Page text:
Vanessa Xanthakis, PhD, Medicine/Preventive Medicine & Epidemiology, is a biostatistician cum clinical investigator, providing a unique liaison between the Section of Preventive Medicine & Epidemiology, BUSPH Biostatistics Department and the Boston Medical Center Residency Program in Internal Medicine. She has been instrumental in shaping new data-sharing procedures and related guidelines via her leadership of the Framingham Heart Study (FHS) Early-Stage Investigators Committee, and her membership of the FHS Research Review, Biostatistics and Data Management, and Ancillary Investigators Steering committees. Dr. Xanthakis’ research focuses on the ideal cardiovascular health, and she was the first to publish on this concept across the lifespan using FHS data.


Clinical Associate Professor

Daniel Chen, MD, MSc, Medicine/GIM, is a clinician-educator whose scholarship focuses on evaluation and measurement of medical student empathy. He serves as an assistant dean for student affairs and course director for the Research Elective in Biomedical Sciences. He mentors medical residents and students regularly and teaches medical students rotating through internal medicine clerkship. Dr. Chen has made instrumental contributions to medical education in establishing and advancing the study of empathy among medical students. He was one of the first researchers to use the Jefferson Scale of Physician Empathy and his work demonstrating a decrease in medical student empathy has resulted in medical curriculum changes.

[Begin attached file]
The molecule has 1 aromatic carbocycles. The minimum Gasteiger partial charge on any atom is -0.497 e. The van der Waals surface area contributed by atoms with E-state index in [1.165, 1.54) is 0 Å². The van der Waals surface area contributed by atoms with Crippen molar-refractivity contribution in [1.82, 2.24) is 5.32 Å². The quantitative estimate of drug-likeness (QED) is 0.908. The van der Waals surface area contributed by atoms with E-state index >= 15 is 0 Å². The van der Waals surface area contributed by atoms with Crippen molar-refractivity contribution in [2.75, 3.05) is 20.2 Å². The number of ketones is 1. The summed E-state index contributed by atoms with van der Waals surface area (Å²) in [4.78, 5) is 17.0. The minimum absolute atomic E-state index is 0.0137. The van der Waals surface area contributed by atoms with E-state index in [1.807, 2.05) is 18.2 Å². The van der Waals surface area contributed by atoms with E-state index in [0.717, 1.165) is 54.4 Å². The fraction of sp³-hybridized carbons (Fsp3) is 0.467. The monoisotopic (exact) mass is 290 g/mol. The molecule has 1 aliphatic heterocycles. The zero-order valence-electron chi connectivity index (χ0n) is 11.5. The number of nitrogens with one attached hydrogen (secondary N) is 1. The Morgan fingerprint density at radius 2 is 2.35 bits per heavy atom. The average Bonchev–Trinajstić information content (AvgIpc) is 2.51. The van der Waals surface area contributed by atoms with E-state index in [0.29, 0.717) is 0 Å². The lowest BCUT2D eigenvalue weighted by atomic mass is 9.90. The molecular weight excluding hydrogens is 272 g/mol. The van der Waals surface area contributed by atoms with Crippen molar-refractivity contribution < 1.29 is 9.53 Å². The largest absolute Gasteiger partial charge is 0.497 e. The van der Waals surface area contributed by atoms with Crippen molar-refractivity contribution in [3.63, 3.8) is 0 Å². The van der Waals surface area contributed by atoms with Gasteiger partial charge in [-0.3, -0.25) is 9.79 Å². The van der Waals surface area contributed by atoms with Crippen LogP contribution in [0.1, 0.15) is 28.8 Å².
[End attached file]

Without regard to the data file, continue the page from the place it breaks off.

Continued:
Christine Pace, MD, MSc, Medicine/GIM, is a primary care physician at Boston Medical Center (BMC) and senior medical director of Population Health Services for BMC Health System. She has held leadership roles focused on the design, implementation and evaluation of programs to improve integration of mental health services and substance use treatment with primary care, and improve health-related outcomes among patients with complex needs. Dr. Pace provides primary care and addiction treatment within General Internal Medicine and is an attending on the Addiction Consult Service. She is a recipient of a HRSA Primary Care Medicine and Dentistry Clinician Educator Career Development Award.


Lauren Stern, MD, Medicine/Nephrology, is a clinician-educator who specializes in home dialysis therapies. She is the medical director of the home dialysis program at Boston Medical Center, which is the largest of its kind in Boston. She has established a number of protocols for the outpatient and inpatient care of peritoneal dialysis patients and developed the first formal home hemodialysis curriculum for fellows at the School. Dr. Stern created an “Urgent Start Program” for peritoneal dialysis, which enables emergency initiation of peritoneal dialysis rather than hemodialysis (the usual default modality). She has been the director of the second-year renal pathophysiology course since 2016.